2008 Jeep Compass Interior
The 2008 Jeep Compass's five-seat cabin almost universally fails to impress. Most reviewers approve of its front-seat comfort, citing good head- and legroom, but many find fault with the interior styling, which lacks good quality fit and finish.
As theexplains, the Compass could be greatly improved if Jeep spent "a few more dollars to upgrade the interior materials."
The majority of reviewers find the Compass' front seats especially comfortable and roomy. USA Today describes them as "shaming the chairs in some much-higher-price machines." The Family Car and CNET also give the seats (particularly the front) a thumbs up.
Consumer Guide notes ample headroom in front, but has a complaint about the rear seats, noting that the "flat, soft seat lacks support . . . [and] may prove uncomfortable on longer trips." Motor Trend also observes that the rear seats aren't quite up to par: "The taller front seats also allow better rear-seat foot room -- the space back there has good headroom, but tight knee room even with the backs of the front seats scooped out."
A major plus for the Compass is its ease of entry and exit, aided by a lower ground clearance than its Jeep siblings. Cars.com concludes that its cabin is "easier to enter than any of the other Jeeps.'"
According to many reviews, Jeep hopes the Compass will appeal to women buyers. But as Automotive.com explains at length: "I can't name too many females with an affection for hard, cheap surfaces, plastic panels painted like metal, leather that could pass for vinyl, Starbucks-unfriendly cupholders, stingy storage space, a blaringly loud and incessant warning chime, and a rectilinear dashboard plagued with inelegant bulges and craters."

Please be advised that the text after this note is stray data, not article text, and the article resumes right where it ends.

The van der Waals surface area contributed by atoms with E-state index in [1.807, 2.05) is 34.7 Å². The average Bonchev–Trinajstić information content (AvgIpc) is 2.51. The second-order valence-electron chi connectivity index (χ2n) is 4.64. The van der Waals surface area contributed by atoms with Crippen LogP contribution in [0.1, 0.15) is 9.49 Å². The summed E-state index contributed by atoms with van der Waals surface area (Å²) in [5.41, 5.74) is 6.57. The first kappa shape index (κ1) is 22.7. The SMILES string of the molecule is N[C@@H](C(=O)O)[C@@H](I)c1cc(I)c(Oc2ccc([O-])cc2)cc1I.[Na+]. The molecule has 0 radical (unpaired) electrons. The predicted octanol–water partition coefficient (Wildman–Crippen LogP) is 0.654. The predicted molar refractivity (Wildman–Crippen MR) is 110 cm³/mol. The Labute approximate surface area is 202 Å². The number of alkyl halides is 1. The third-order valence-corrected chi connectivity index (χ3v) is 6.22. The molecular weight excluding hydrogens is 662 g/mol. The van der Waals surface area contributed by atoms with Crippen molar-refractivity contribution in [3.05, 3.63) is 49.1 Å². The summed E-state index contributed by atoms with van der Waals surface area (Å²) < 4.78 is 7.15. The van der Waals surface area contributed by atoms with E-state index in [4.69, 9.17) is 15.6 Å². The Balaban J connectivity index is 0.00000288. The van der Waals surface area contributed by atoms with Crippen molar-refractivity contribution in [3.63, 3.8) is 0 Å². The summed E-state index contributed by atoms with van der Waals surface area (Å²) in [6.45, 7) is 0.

Thecompares the Compass' interior favorably with that of its sibling, the Dodge Caliber, but feels that "the materials still seem cheap, especially on a fully loaded $25,000-plus car [their test model], with traces of flashing on the edges of the plastic trim." The also agrees with this sentiment, calling the interior "chintzy, with a lot of hard plastic pieces and at least a couple with ragged edge."
On the plus side, Jeep has improved the standard features list for 2008. While air conditioning was previously an option in all front-wheel-drive models, it's now standard equipment on all but the base model. Regardless, power windows, mirrors and door locks are still just optional. A tilt steering wheel is standard, yet a driver's seat height adjustment is optional. The base Sport is equipped with an AM/FM stereo with CD player and auxiliary input jack, and the Limited includes heated front seats and cruise control. An especially cool option on all models is rear-facing speakers that fold down from the liftgate for tailgating or picnics.
Jeep has livened up the two-tone interior for 2008 as well. The dashboard now includes a bit of chrome trim, which also graces the door locks, door handles and radio knobs.
A few reviewers aren't too pleased with the cargo area inside the Compass. Edmunds finds fault with the amount of space, explaining that "young families may find this SUV's low cargo capacity problematic when loading up a stroller and a dog." And Car and Driver notes that the Compass has a "smaller cargo capacity than its competitors." Cargo behind the rear seat is 22.7 cubic feet, which increases to 53.6 cubic feet with the rear seat folded flat. For flexibility, the rear seats also recline. Still, Cars.com notes that cargo space is merely "adequate."
As for interior storage, theadmires the Limited 4WD's center console armrest, which has a flip-open cover "that holds and conceals your cell phone or MP3 player."